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Reviews and Events

 The deterioration of competition economic rationalisation.  Shrinking populations in the First World demographic time bombs.  White-collar off-shoring the migration of high-quality services to low-wage countries.  Re-globalisation globalisation works.  The IT revolution price consciousness is on the increase.  The pressure of continual optimisation of individual risk allocation. Combined, these trends act like a bulldozer since prices will continue to fall as everyone is condemned to consumer democracy of WalMartisation in which our consciousness intuitively tells us to nd low prices. But at what cost? While consumers prot from the mountain of low prices, at the same time the acceleration of faster, better, cheaper, means more low paid, unskilled jobs with poor career prospects for the majority of the labour force. Wal-Mart itself sees itself as distributor of goods for its customers and not a retailer. Accordingly, the parameters for success are the low distribution costs it achieved in cooperation with its biggest suppliers. Therefore, bridging distances efciently and effectively is the core of Wal-Marts business plan. From a travel industry perspective, it was Southwest who invented cheap ights in the USA over 30 years ago, thus inaugurating an

unprecedented increase in mobility that has set the standards across the world. Cheap ights have meant transporting passengers over long distances efciently and effectively: safety, speed, time gain and comfort. Bosshart notes that it was Yield Management that shaped this cheapness in the travel sector, as well as the internet which triggered the boom, enabling instant access to reservation systems and real-time pricing. Stelios Haji-Ioannou has taken Yield Management further with the Easy concept. For example, you can now book into an easyDorm but you will be charged extra if you want someone to clean your room. The same goes for easyCars, 86 per cent of consumers now clean their own car rather than pay a service charge for easyCar to do it for them. There is, however, one problem with Bossharts book. It clearly wasnt written against a background of rising oil prices and energy ination that is currently having an impact on middle class consumers. Anyway, that is another issue! Basically, the book is easy to read and provides insightfulness into the present day culture of everyday falling prices. I enjoyed reading it.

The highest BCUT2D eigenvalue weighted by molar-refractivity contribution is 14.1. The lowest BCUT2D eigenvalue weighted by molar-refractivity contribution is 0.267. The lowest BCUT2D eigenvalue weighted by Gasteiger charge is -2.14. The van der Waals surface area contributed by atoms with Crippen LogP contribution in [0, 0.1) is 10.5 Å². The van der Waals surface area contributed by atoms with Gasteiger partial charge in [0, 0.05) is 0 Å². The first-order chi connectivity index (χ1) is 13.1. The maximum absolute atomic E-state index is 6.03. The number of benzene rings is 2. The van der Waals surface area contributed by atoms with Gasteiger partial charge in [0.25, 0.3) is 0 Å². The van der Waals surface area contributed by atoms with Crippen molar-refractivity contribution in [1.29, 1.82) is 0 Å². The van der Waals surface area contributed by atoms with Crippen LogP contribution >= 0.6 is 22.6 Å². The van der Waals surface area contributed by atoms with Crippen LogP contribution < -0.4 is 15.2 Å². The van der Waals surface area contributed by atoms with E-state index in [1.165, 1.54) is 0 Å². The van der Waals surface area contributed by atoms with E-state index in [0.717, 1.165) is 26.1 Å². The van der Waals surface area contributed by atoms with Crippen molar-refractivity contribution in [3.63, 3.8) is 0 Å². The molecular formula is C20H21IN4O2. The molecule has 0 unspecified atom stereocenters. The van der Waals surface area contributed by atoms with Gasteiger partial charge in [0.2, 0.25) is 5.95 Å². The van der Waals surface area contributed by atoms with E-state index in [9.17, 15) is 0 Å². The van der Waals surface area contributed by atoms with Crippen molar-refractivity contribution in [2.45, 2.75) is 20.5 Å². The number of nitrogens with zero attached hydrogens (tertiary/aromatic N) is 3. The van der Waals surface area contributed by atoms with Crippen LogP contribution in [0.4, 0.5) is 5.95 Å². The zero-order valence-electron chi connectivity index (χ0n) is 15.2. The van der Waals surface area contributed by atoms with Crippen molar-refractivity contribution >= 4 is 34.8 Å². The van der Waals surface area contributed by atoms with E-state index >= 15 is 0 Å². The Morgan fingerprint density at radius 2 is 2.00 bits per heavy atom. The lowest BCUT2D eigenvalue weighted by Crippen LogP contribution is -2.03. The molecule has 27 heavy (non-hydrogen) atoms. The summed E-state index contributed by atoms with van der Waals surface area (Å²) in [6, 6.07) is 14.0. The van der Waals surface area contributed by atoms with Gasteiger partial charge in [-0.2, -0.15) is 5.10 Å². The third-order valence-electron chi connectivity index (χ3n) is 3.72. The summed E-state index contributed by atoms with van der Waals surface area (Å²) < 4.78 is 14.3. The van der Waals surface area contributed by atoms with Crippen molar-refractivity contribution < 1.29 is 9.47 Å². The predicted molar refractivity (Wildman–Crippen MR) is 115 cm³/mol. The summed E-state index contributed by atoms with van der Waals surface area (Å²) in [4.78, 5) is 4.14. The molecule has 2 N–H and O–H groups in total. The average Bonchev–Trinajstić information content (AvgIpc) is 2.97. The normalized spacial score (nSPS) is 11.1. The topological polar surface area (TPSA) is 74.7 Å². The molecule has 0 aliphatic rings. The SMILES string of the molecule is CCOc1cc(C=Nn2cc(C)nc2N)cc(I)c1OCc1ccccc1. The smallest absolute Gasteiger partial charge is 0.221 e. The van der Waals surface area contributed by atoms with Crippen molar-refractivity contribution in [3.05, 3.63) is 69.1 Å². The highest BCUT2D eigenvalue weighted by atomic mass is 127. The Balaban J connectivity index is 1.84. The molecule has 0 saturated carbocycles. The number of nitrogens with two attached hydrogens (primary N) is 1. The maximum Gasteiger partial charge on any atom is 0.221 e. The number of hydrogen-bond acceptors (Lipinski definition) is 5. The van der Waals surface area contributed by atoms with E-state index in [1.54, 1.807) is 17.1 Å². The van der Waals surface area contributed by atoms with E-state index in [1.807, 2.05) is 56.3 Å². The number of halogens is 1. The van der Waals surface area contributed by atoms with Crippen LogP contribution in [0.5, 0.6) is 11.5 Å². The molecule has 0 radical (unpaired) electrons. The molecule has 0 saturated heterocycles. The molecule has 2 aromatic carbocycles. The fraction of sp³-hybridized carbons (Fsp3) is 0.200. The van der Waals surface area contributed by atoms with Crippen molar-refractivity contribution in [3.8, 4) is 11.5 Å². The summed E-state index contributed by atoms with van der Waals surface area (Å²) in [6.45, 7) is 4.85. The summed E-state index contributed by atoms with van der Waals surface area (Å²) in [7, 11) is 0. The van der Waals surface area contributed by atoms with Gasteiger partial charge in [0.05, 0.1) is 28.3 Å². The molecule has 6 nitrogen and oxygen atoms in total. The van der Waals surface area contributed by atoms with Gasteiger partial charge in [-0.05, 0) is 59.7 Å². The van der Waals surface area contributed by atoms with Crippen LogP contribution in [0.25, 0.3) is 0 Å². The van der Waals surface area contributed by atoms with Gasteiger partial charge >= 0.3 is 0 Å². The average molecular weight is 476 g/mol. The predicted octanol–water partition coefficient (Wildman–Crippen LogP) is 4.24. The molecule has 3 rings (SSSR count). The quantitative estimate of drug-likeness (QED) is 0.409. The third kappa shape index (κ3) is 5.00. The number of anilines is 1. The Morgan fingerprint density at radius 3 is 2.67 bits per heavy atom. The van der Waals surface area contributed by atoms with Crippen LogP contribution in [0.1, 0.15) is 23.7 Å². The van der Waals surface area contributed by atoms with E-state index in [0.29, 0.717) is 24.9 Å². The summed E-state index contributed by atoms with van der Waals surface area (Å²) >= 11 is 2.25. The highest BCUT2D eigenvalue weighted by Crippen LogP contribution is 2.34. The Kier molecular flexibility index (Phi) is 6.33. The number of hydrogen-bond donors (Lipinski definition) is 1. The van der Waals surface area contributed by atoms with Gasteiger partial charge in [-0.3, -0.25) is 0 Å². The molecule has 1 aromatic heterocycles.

Ian Yeoman VisitScotland E-mail: Ian.Yeoman@visitscotland.com

Ryanair How a Small Irish Airline Conquered Europe By Siobhan Creation (Aurum Press Ltd, London; 272 pages; 7.99; 2005; ISBN 1-84513-083-9) Journal of Revenue and Pricing Management (2008) 7, 117118. doi:10.1057/palgrave.rpm.5160129

Mary, Mary quite contrary how does your monopoly grow, it doesnt

The above quote is the strap line from a Ryanair marketing campaign directed at the

then Irish Transport Minister Mary ORourke who had just rejected a proposal from Ryanair to build a second terminal at Dublin Airport. Siobhan Creations book starts with Tony Ryan and the creation of Guiness Peat Aviation

& 2008 Palgrave Macmillan Ltd, 1476-6930 $30.00 Vol. 7, 1 115118 Journal of Revenue and Pricing Management 117

Book Reviews